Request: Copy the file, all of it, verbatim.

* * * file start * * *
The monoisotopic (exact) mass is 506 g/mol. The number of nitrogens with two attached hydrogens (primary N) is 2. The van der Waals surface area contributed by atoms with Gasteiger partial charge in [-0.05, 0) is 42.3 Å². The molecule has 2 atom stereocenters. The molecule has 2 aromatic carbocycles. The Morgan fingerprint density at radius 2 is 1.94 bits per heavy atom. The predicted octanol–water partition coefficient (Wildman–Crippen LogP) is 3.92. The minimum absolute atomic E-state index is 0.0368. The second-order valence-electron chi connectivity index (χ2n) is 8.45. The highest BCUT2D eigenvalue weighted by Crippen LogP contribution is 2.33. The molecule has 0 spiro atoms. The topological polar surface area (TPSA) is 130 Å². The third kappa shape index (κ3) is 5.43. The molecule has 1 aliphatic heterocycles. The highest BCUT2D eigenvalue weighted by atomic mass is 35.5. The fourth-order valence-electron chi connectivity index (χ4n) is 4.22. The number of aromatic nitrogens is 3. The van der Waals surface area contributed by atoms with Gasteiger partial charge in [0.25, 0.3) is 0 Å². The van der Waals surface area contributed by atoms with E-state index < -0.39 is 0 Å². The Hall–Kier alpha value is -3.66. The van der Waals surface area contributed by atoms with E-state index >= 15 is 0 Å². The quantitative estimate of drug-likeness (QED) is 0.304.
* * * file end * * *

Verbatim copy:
The monoisotopic (exact) mass is 506 g/mol. The number of nitrogens with two attached hydrogens (primary N) is 2. The van der Waals surface area contributed by atoms with Gasteiger partial charge in [-0.05, 0) is 42.3 Å². The molecule has 2 atom stereocenters. The molecule has 2 aromatic carbocycles. The Morgan fingerprint density at radius 2 is 1.94 bits per heavy atom. The predicted octanol–water partition coefficient (Wildman–Crippen LogP) is 3.92. The minimum absolute atomic E-state index is 0.0368. The second-order valence-electron chi connectivity index (χ2n) is 8.45. The highest BCUT2D eigenvalue weighted by Crippen LogP contribution is 2.33. The molecule has 0 spiro atoms. The topological polar surface area (TPSA) is 130 Å². The third kappa shape index (κ3) is 5.43. The molecule has 1 aliphatic heterocycles. The highest BCUT2D eigenvalue weighted by atomic mass is 35.5. The fourth-order valence-electron chi connectivity index (χ4n) is 4.22. The number of aromatic nitrogens is 3. The van der Waals surface area contributed by atoms with Gasteiger partial charge in [0.25, 0.3) is 0 Å². The van der Waals surface area contributed by atoms with E-state index < -0.39 is 0 Å². The Hall–Kier alpha value is -3.66. The van der Waals surface area contributed by atoms with E-state index >= 15 is 0 Å². The quantitative estimate of drug-likeness (QED) is 0.304.